SAP AppGyver Creator Spotlight: No-Code Hackathon Winners build a sustainable solution for power tools
Are there tools with damaged parts that you intend to discard? Do you know, those seemingly damaged parts can be replaced or recycled? The Creator Spotlight series highlights success stories from our global no-code community. Do you have an SAP AppGyver project you’d like us to feature? Please reach out or comment on this post.
In this episode of SAP AppGyver Creator Spotlight series, we are featuring the winners of SAP AppHaus #NoCode Hackathon: Weekend Warriors. The team members from both Mitre10 and Datacom share their experience on working together to create this proof-of-concept app in SAP AppGyver for recycling power tools.
Creators: Abishek Bedi, Guilherme Paiva, Heidi Chung, Daniel Yeom and Glenn Roberts
Team: Weekend Warriors (Mitre10 and Datacom)
Location: New Zealand
Solution: Mitre 10
Tell us about the No-code Hackathon Experience
Abishek Bedi: It was a great and wonderful experience. I collaborated remotely with our working partners-Datacom. We had a couple of online whiteboard session to start with. With all team members being remote, it was quite a different experience than we would have done in the room. So, designing a sustainable solution for the greater good was what we were in for.
Guilherme Paiva: It was a very good experience. Something that was totally new for me. Some really exciting opportunity using solutions like low-code no-code can speed things up. Yes, I’m very excited about this technology.
The fact that we were pitching and applying against other teams around the Asian Pac Region gave us a little bit of a jump start as well, to realize it wasn’t just a very localized event. It was pretty much quite a broad event within our region. We learned working together, but we also learned watching and seeing what the other teams presented in the challenge and in the event.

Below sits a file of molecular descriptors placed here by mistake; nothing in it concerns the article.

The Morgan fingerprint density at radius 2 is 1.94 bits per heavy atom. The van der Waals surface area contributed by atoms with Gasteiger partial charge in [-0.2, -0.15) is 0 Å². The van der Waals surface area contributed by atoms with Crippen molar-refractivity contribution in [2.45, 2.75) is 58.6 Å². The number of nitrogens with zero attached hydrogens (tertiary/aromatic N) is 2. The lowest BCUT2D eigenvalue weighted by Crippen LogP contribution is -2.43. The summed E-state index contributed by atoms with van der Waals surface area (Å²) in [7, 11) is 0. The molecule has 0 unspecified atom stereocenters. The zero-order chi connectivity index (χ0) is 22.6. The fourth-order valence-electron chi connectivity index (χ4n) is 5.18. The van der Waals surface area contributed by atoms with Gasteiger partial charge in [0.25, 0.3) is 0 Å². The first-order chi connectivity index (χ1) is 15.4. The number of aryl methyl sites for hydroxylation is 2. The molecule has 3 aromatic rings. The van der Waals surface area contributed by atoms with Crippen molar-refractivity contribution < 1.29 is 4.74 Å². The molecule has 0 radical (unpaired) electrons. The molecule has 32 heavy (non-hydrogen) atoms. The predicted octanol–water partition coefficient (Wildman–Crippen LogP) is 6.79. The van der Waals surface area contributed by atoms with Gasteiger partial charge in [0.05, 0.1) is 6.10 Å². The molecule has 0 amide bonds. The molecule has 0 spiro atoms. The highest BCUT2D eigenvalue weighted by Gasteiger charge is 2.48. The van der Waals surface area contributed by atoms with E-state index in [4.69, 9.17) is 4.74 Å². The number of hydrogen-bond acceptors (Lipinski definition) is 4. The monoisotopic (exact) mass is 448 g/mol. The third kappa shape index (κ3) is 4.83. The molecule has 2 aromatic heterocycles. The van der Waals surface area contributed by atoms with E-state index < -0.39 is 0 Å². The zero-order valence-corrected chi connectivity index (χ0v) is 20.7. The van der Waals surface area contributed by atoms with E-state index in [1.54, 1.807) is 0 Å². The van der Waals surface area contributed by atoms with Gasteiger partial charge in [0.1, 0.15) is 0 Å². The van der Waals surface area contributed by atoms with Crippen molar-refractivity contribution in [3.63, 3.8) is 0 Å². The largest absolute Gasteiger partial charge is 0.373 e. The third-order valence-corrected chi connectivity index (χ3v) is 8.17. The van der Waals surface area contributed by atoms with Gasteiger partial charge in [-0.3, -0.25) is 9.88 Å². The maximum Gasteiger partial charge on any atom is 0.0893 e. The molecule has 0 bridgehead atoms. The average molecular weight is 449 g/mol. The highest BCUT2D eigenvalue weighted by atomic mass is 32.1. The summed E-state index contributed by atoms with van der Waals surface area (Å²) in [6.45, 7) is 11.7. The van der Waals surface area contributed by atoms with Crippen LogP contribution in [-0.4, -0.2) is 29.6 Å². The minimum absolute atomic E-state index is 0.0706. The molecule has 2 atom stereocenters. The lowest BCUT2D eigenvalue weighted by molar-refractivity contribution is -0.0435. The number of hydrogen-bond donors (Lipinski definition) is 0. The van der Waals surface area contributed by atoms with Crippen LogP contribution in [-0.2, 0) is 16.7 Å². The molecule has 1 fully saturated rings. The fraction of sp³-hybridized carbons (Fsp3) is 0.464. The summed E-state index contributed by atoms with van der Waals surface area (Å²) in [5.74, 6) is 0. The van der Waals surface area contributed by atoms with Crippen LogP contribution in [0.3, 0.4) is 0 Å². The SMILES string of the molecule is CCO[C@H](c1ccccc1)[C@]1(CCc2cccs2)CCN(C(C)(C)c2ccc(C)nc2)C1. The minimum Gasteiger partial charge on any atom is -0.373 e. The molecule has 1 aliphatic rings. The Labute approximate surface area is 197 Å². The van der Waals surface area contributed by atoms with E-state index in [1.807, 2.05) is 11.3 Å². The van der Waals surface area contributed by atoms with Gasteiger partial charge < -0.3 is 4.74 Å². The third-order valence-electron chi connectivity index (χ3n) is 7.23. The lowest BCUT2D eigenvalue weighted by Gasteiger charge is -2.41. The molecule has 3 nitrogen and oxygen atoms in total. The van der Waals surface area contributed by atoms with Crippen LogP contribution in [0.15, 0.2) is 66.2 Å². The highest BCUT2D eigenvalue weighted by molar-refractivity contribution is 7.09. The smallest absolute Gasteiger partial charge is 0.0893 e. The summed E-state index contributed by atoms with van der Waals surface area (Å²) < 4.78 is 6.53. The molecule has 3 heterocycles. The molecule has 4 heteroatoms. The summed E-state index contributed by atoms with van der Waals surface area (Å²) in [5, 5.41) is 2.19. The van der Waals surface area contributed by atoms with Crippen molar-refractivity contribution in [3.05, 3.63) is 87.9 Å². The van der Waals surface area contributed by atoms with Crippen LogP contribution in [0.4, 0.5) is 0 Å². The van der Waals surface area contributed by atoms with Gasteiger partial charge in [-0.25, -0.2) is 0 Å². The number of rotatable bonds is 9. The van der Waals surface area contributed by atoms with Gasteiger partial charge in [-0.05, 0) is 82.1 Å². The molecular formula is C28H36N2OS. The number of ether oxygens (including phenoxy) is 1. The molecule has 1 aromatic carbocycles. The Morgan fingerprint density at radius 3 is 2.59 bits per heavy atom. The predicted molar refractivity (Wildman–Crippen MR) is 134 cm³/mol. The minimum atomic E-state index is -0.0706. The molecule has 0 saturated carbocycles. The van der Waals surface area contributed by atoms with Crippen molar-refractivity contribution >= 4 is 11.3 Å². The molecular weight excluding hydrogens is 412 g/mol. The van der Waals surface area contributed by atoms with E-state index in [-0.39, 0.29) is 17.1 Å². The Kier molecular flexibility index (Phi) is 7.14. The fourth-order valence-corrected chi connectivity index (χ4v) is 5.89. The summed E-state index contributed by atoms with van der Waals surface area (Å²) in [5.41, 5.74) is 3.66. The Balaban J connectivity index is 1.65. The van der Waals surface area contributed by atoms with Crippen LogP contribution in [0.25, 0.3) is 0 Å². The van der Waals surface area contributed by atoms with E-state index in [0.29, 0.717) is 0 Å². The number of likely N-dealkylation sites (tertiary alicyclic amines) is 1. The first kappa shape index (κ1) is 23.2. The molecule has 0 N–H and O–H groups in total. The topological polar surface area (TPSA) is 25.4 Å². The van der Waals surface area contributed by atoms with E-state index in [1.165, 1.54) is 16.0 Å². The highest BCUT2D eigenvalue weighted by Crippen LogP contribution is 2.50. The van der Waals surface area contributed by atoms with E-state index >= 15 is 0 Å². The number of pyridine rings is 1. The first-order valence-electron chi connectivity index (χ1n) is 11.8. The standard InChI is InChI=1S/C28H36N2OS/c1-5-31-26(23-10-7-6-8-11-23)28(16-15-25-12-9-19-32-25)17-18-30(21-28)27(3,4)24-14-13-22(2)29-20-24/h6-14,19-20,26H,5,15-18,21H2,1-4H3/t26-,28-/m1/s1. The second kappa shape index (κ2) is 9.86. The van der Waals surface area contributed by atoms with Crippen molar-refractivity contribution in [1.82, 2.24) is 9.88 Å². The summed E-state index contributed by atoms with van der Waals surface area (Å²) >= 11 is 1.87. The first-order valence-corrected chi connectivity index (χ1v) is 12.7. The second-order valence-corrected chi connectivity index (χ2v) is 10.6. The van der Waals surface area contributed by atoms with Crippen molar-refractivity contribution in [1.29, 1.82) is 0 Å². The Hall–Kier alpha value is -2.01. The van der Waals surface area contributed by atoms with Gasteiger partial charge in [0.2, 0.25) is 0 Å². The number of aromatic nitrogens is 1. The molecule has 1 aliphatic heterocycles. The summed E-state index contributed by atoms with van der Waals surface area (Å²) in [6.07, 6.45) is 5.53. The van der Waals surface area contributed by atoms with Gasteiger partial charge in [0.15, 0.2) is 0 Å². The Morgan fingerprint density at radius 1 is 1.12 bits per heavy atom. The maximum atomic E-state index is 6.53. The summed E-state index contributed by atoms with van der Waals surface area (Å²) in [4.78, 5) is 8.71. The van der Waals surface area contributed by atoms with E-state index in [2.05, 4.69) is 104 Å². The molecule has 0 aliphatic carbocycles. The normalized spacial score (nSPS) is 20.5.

Tell Us About the Recycler App the Team Developed for this Competition.
Guilherme Paiva: The main purpose behind the app is the sustainability, and basically how we can benefit the community, and in our case, recycling batteries which is a very interesting user case.
Abishek Bedi: It was a proof of concept. We do not have the commercial availability or used case right now, but we would like to pursue this for the greater good of the community in personal capacity or if we go with the organization.
Glenn Roberts: Actually, I had a power drill, the battery worked but the drill broke. While in the brainstorming session for the problem, a team member said what they do at Mitre10. I explained what happened to my power drill and we got onto the mirror board and began to literally spitball and ideate around what solution could look like. We worked out quite quickly within their (Mitre10) domain that got products and product parts.
We agreed on the problem: What if I had a product where part of it was working and the other part wasn’t, what could I do? We came up with quite a broad concept to either recycle, replace or replenish the product. And that meant you could donate part of it or give it away and someone else who had another working part could use it. What worked for us was that the idea came from both the corporate need but also it was a very personal experience I had as a person that likes power tools.
What Was the Design Approach like and What Challenges did the Team Face?